His method of selecting the clubs is based on the distance which the ball will travel with each club if hit with 100 per cent power. So if you are (for example) 105 yards from the hole you will be handed a putting wedge - capable of striking a ball 100 yards. And though it's difficult to see how much a simple device can go horribly wrong, it does. Frequently. Still, you can ignore his selecting of clubs but then that rather defeats the object doesn't it? Tsk.
Playing the game is actually quite pleasant. Not spine-tingingly exciting, just pleasant. There is the press-for-power-press-for-direction control method which PGA European Tour Golf and Sensible Golf also endorsed, some lakes, some raods, some trees and bunkers.
There is only one view from hich to play the game, preventing you from viewing the hole from the tee (though pushing down on the joystick and clicking will reveal the hole in its entirety) and a cursor which you point in the direction of, er, the hole. Get to the green and this is where the problems begin. (Heavens. - Ed.)
It's impossible to move the cursor any further than a set distance from the golfer. As a result, my golfing buddy frequently blocked my view which surely can't be right. Also, there is no indication to the lie of the green other than some light green arrows randomly spread in the guise of a pretty pattern. Putt successfully and you hear a plonk. Not (for instance) the round of applause usually generated on such occasions by the crowd. Hang on, there is no crowd.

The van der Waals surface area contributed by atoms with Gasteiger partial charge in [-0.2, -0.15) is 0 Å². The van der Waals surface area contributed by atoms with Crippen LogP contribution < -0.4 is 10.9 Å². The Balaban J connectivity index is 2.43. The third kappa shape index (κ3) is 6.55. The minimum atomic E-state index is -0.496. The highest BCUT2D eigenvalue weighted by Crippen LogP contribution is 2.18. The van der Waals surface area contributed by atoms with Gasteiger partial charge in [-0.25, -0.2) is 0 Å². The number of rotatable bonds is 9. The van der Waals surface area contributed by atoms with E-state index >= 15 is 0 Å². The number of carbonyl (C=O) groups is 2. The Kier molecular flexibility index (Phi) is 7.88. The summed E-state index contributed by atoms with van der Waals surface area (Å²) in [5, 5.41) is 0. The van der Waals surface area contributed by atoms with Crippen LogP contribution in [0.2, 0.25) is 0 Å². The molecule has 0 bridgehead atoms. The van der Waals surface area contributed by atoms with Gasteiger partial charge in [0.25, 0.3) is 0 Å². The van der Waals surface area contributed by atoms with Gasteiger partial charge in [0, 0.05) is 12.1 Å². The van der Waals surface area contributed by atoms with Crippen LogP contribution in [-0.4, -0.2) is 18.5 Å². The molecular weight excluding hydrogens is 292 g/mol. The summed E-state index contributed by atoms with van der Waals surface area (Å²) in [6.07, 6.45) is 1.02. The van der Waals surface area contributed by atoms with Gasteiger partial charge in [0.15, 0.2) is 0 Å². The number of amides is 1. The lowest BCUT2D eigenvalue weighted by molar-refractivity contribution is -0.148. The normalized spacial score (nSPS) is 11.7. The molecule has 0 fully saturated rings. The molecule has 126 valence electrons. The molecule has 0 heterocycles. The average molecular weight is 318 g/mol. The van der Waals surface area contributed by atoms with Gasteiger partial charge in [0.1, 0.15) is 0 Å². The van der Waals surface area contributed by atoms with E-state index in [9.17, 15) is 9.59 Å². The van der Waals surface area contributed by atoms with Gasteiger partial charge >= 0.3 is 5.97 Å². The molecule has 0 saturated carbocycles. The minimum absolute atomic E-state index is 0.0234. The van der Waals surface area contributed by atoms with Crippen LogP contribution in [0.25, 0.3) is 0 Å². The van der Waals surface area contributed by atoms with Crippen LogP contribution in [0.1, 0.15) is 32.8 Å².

Sadly, the World Golf I'd hoped to review is like the wallpaper border I've been trying to buy for my room. It exists, but only in my head. Nowhere else. I was expecting something entirely different and improved from the quirky PD-like AP58 coverdisk demo. When I played it, However, it was evident that World Golf is an extended PD-like demo and so bludgeoned my stupid optimistic brain with a steadfast reminder of reality. Thanks, if only for that.